Good point. But by any metric, almost half the people will be below the average. The complication is probably the definition of “average”.....How do you measure intelligence?
Being funded doesn't necessarily invalidate scientific work. However, the source of the funding can certainly influence the direction that the work takes and how much work in a particular direction that there is. Before we even consider wider industry (wind, solar etc), there are an awful lot of scientific, endeavours, and scientists, whose futures depend entirely upon man made global warming being as significant a factor as they might try to suggest. In an equal and opposite manner, there are plenty on the opposite side of the coin whose future rides on it being insignificant. I don't have much faith in either side and suspect that the truth lies somewhere in the middle. Right or wrong, I don't believe that scientific endeavour is the incorruptible academic one, that's entirely benevolent, that some would like to believe.Being funded doesn't invalidate scientific work, and there's a world of difference between work on risks to public health funded by government, and work done for industrial and business sponsors to serve their interests, even when their interests are plainly at odds with public health. The motivation, not the money, is the key.
I agree Sam, follow the money.As much as many refuse to allow it, I'm utterly cynical about it all and remain somewhere in the middle. I firmly believe that the climate is changing, just as it always has. However, I'm less convinced that human activity plays such a massive part. There's a good chance that human activity has accelerated an underlying cycle, but that's about all.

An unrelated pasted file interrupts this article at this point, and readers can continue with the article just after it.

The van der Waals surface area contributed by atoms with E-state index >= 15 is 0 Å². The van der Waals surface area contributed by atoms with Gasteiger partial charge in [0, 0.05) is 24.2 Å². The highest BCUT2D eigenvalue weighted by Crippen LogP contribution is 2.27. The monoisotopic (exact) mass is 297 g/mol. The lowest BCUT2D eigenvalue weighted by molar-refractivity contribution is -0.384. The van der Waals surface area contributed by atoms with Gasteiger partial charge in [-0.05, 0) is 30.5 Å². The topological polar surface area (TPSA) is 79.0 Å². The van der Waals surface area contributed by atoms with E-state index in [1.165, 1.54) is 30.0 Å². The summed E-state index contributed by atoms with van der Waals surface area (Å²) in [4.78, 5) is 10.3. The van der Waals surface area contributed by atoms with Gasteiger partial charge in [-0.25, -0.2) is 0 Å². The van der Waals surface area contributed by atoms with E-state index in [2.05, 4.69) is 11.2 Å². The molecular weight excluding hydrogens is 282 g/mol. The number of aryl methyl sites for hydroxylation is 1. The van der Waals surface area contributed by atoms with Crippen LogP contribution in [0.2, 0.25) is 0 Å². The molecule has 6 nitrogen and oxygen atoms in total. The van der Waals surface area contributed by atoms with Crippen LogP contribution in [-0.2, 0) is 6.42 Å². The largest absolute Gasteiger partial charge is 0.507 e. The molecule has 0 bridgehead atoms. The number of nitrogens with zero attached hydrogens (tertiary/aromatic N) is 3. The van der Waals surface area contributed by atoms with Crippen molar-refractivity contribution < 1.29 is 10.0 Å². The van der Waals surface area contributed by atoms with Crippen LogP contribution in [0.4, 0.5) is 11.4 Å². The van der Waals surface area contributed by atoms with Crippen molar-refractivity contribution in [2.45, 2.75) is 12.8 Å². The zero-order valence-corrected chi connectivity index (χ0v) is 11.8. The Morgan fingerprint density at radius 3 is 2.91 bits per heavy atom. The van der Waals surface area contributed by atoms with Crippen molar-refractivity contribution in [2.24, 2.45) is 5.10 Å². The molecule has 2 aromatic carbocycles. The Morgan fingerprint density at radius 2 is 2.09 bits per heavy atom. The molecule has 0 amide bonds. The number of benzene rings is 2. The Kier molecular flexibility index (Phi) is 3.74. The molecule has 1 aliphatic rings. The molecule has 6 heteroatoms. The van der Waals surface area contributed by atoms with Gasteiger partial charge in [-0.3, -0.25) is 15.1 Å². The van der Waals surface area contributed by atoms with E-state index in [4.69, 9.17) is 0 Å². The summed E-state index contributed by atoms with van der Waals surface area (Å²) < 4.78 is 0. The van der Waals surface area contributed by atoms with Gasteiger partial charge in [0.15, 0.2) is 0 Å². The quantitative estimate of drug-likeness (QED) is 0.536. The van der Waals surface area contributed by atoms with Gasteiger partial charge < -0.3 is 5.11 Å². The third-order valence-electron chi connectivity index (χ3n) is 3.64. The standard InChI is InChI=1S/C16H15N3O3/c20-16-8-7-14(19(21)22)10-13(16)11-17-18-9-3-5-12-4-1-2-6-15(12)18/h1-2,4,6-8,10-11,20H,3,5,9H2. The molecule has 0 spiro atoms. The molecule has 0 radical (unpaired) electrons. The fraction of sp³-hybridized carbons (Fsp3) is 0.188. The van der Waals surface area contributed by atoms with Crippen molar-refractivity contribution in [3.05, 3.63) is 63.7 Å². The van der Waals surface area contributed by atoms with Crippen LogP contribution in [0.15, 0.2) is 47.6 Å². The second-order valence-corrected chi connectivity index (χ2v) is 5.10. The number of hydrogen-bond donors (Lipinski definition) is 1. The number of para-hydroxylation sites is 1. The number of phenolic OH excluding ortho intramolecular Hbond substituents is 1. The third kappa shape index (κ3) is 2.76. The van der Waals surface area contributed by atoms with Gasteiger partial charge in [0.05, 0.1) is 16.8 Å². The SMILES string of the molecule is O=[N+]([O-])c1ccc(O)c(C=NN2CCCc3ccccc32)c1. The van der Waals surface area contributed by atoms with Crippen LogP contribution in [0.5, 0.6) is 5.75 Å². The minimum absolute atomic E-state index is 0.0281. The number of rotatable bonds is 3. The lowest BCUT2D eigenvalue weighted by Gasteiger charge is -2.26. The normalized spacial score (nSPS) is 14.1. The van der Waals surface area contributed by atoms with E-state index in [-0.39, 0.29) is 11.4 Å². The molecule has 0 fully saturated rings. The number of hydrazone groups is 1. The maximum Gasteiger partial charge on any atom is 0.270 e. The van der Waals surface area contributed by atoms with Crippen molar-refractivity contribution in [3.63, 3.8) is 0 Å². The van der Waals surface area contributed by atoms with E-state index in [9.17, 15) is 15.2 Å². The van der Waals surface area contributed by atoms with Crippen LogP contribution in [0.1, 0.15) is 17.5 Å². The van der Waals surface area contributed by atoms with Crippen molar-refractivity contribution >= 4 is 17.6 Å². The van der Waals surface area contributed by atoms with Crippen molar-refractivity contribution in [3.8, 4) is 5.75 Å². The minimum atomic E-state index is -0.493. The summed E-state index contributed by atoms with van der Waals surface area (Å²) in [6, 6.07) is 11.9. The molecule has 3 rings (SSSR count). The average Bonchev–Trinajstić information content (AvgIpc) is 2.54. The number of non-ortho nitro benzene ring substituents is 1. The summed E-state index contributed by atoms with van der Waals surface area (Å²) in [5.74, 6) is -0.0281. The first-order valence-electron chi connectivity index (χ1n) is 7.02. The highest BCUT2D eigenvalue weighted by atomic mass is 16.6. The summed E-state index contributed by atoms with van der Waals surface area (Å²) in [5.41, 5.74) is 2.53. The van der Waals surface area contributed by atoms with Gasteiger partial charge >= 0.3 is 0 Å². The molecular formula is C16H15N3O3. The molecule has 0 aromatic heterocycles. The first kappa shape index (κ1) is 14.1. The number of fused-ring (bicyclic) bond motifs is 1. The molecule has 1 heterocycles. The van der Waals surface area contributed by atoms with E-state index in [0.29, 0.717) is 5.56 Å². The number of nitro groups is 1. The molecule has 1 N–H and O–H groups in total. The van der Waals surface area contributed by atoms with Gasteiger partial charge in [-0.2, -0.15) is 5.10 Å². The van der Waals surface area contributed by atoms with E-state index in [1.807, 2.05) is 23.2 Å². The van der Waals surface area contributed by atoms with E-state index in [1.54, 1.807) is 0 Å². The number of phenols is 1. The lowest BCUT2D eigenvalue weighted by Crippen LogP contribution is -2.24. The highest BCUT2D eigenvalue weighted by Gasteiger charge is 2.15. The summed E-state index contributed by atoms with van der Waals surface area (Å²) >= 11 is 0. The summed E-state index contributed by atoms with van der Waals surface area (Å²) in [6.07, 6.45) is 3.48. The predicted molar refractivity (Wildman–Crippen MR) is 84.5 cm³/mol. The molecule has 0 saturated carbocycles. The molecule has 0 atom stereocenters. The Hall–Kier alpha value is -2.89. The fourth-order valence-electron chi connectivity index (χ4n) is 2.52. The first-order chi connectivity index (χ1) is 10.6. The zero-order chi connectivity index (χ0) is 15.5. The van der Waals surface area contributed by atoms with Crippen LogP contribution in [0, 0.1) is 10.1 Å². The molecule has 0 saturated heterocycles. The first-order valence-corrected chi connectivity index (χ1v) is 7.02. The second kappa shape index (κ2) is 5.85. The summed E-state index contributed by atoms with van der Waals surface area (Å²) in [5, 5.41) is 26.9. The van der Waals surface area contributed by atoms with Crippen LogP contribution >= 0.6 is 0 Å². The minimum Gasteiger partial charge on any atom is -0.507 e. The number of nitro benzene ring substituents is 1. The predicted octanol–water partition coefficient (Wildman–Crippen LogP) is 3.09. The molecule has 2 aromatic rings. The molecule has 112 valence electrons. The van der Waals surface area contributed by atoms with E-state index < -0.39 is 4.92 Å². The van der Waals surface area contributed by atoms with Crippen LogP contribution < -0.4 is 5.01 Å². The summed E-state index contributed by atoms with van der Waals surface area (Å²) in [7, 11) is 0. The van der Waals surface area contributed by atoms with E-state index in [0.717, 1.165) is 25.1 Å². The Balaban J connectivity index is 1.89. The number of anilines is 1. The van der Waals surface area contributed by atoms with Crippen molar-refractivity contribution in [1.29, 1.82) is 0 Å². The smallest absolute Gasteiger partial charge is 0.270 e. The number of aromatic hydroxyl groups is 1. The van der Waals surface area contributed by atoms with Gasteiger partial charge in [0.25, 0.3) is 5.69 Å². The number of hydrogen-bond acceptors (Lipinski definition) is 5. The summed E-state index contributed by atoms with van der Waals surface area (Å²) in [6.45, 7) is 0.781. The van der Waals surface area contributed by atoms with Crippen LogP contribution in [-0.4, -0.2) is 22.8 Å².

As far as I'm concerned, the extremists on both sides are largely driven by self interest. There is huge money riding on either extreme. Far too much vested interest for me to ever take it all at face value. Some of the money is so confused as to which way things might go that it's hedgeing its bets and backing both sides.
The solid Earth contains a huge quantity of carbon, far more than is present in the atmosphere or oceans. Some of this carbon is slowly released from the rocks in the form of carbon dioxide, through vents at volcanoes and hot springs. Volcanic emissions are a small but important part of the global carbon cycle. Published reviews of the scientific literature by Mörner and Etiope (2002) and Kerrick (2001) report a range of emission of 65 to 319 million tonnes of CO2 per year. Counter claims that volcanoes, especially submarine volcanoes, produce vastly greater amounts of CO2 than these estimates are not supported by any papers published by the scientists who study the subject.
The burning of fossil fuels and changes in land use results in the emission into the atmosphere of approximately 34 billion tonnes of carbon dioxide per year worldwide, according to the U.S. Energy Information Administration (EIA). The fossil fuels emissions numbers are about 100 times bigger than even the maximum estimated volcanic CO2 fluxes. Our understanding of volcanic discharges would have to be shown to be very mistaken before volcanic CO2 discharges could be considered anything but a bit player in contributing to the recent changes observed in the concentration of